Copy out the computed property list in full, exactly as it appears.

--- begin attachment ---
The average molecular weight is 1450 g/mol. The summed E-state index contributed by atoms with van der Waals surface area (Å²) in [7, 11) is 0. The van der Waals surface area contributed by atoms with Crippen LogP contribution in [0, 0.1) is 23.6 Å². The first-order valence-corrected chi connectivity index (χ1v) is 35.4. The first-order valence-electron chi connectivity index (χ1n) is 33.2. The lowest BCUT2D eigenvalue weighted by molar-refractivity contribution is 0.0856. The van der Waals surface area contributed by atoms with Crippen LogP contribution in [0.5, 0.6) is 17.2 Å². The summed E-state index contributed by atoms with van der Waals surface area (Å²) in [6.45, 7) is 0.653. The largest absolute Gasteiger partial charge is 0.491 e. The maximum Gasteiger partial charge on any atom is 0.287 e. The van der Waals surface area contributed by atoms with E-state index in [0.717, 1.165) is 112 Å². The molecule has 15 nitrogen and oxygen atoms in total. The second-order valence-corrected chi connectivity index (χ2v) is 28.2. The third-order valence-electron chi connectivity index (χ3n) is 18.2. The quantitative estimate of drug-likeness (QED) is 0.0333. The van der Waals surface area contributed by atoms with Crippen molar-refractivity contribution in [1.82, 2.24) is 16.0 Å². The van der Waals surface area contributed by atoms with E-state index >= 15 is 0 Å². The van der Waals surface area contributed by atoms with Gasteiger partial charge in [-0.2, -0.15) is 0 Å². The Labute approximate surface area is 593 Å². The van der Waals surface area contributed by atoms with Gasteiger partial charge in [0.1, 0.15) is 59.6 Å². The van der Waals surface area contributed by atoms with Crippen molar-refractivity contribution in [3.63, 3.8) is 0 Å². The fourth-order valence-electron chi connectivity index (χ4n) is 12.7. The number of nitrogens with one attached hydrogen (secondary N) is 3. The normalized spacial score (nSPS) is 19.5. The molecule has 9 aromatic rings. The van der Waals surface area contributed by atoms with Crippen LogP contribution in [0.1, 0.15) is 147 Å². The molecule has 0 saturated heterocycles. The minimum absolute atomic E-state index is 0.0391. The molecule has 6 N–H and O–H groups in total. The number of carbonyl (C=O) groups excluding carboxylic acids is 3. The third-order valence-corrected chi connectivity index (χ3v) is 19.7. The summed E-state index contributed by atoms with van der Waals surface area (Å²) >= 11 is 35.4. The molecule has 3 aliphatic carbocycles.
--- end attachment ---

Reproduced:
The average molecular weight is 1450 g/mol. The summed E-state index contributed by atoms with van der Waals surface area (Å²) in [7, 11) is 0. The van der Waals surface area contributed by atoms with Crippen LogP contribution in [0, 0.1) is 23.6 Å². The first-order valence-corrected chi connectivity index (χ1v) is 35.4. The first-order valence-electron chi connectivity index (χ1n) is 33.2. The lowest BCUT2D eigenvalue weighted by molar-refractivity contribution is 0.0856. The van der Waals surface area contributed by atoms with Crippen LogP contribution in [0.5, 0.6) is 17.2 Å². The summed E-state index contributed by atoms with van der Waals surface area (Å²) in [6.45, 7) is 0.653. The largest absolute Gasteiger partial charge is 0.491 e. The maximum Gasteiger partial charge on any atom is 0.287 e. The van der Waals surface area contributed by atoms with E-state index in [0.717, 1.165) is 112 Å². The molecule has 15 nitrogen and oxygen atoms in total. The second-order valence-corrected chi connectivity index (χ2v) is 28.2. The third-order valence-electron chi connectivity index (χ3n) is 18.2. The quantitative estimate of drug-likeness (QED) is 0.0333. The van der Waals surface area contributed by atoms with Crippen molar-refractivity contribution in [1.82, 2.24) is 16.0 Å². The van der Waals surface area contributed by atoms with E-state index >= 15 is 0 Å². The van der Waals surface area contributed by atoms with Gasteiger partial charge in [-0.2, -0.15) is 0 Å². The Labute approximate surface area is 593 Å². The van der Waals surface area contributed by atoms with Gasteiger partial charge in [0.1, 0.15) is 59.6 Å². The van der Waals surface area contributed by atoms with Crippen molar-refractivity contribution in [3.63, 3.8) is 0 Å². The fourth-order valence-electron chi connectivity index (χ4n) is 12.7. The number of nitrogens with one attached hydrogen (secondary N) is 3. The normalized spacial score (nSPS) is 19.5. The molecule has 9 aromatic rings. The van der Waals surface area contributed by atoms with Crippen LogP contribution in [0.1, 0.15) is 147 Å². The molecule has 0 saturated heterocycles. The minimum absolute atomic E-state index is 0.0391. The molecule has 6 N–H and O–H groups in total. The number of carbonyl (C=O) groups excluding carboxylic acids is 3. The third-order valence-corrected chi connectivity index (χ3v) is 19.7. The summed E-state index contributed by atoms with van der Waals surface area (Å²) >= 11 is 35.4. The molecule has 3 aliphatic carbocycles.